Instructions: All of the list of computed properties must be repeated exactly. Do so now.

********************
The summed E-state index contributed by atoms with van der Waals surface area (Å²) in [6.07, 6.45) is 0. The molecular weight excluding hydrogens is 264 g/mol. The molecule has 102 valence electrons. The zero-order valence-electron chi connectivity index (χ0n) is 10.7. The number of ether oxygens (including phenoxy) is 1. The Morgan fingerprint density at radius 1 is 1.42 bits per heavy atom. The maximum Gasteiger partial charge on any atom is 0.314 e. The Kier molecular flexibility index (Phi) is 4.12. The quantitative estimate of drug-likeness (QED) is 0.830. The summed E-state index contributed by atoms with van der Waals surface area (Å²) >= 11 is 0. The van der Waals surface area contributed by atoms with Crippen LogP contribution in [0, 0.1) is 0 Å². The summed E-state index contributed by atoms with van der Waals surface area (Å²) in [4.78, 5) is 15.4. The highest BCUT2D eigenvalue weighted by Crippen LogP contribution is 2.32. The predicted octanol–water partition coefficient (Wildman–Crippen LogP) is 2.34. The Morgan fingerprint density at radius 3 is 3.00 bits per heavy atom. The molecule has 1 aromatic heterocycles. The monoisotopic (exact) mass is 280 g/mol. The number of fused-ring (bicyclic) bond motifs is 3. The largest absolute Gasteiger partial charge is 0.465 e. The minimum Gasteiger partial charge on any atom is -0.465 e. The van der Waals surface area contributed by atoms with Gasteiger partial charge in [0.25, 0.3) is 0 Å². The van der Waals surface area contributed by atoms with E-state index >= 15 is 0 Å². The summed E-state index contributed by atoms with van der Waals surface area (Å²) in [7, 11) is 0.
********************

The summed E-state index contributed by atoms with van der Waals surface area (Å²) in [6.07, 6.45) is 0. The molecular weight excluding hydrogens is 264 g/mol. The molecule has 102 valence electrons. The zero-order valence-electron chi connectivity index (χ0n) is 10.7. The number of ether oxygens (including phenoxy) is 1. The Morgan fingerprint density at radius 1 is 1.42 bits per heavy atom. The maximum Gasteiger partial charge on any atom is 0.314 e. The Kier molecular flexibility index (Phi) is 4.12. The quantitative estimate of drug-likeness (QED) is 0.830. The summed E-state index contributed by atoms with van der Waals surface area (Å²) >= 11 is 0. The van der Waals surface area contributed by atoms with Crippen LogP contribution in [0, 0.1) is 0 Å². The summed E-state index contributed by atoms with van der Waals surface area (Å²) in [4.78, 5) is 15.4. The highest BCUT2D eigenvalue weighted by Crippen LogP contribution is 2.32. The predicted octanol–water partition coefficient (Wildman–Crippen LogP) is 2.34. The Morgan fingerprint density at radius 3 is 3.00 bits per heavy atom. The molecule has 1 aromatic heterocycles. The monoisotopic (exact) mass is 280 g/mol. The number of fused-ring (bicyclic) bond motifs is 3. The largest absolute Gasteiger partial charge is 0.465 e. The minimum Gasteiger partial charge on any atom is -0.465 e. The van der Waals surface area contributed by atoms with Gasteiger partial charge in [0.25, 0.3) is 0 Å². The van der Waals surface area contributed by atoms with E-state index >= 15 is 0 Å². The summed E-state index contributed by atoms with van der Waals surface area (Å²) in [7, 11) is 0.